Concerning right of way between recreational vessels: “all vessels proceeding WITH THE CURRENT shall have right of way over those proceeding against the current.” Yelling “STARBOARD” doesn’t work here.
The actual length of the canal itself is approximately 12 miles. It’s maintained, closely monitored and managed by a dispatcher at the Army Corps of Engineers (ACOE) canal headquarters in Chesapeake City. Traffic through the entire canal is visually monitored on a bank of large screens in a glass enclosed room at ACOE headquarters.
NOTE: Buoys read “ red right” from either entrance and reverse at Chesapeake City. Each bend in the canal is marked with a blinking amber light. Both banks of the canal have poles spaced 250 feet apart with every other pole having a mercury vapor luminary, at a height of 25 feet above mean high water, lighting the banks at night, as another aid to navigation for large shipping.
You’ll deal with six bridges in the canal and all but one are fixed bridges with clearances high enough for the cargo ships and car carriers. The bridge clearances listed on the chart are for the center of the canal and that’s where the big ships will be. At mile 7.5 heading west, there is a railroad bridge which is a vertical lift bridge with a vertical clearance of 45 feet MHW when down, and 138 feet MHW when up. This bridge is mostly open.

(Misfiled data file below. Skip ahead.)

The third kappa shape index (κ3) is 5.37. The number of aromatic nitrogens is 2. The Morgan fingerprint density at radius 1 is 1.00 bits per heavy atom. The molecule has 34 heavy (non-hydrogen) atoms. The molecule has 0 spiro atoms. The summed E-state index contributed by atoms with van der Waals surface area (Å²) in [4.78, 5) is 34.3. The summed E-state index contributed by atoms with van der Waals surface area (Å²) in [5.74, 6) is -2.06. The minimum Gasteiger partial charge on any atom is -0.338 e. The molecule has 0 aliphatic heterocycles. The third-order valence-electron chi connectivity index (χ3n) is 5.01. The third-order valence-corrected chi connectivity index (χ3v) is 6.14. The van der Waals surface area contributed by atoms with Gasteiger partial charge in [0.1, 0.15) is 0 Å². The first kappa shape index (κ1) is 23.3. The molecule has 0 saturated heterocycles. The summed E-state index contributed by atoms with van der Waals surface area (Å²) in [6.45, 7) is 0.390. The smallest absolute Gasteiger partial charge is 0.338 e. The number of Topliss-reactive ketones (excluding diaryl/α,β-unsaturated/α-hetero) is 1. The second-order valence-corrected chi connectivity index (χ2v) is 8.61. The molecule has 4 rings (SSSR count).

NOAA Chart 12311. DELAWARE CITY is 2 miles northwest of the eastern entrance to the canal. Head up Bulkhead Shoal Channel and turn to port on the green turning mark at the mouth of the Delaware City Branch Channel. The entrance depth is 7 feet which increases to 10 – 11 feet in the narrow passage. Delaware City was once named Newbold’s Landing until 1826 when the new canal brought new business. The Olde Canal Inn, still in operation, was then home to many of the area canal diggers. Today it’s a cozy waterfront inn with rooms and suites, a boatman’s tavern and a restaurant you might want to try.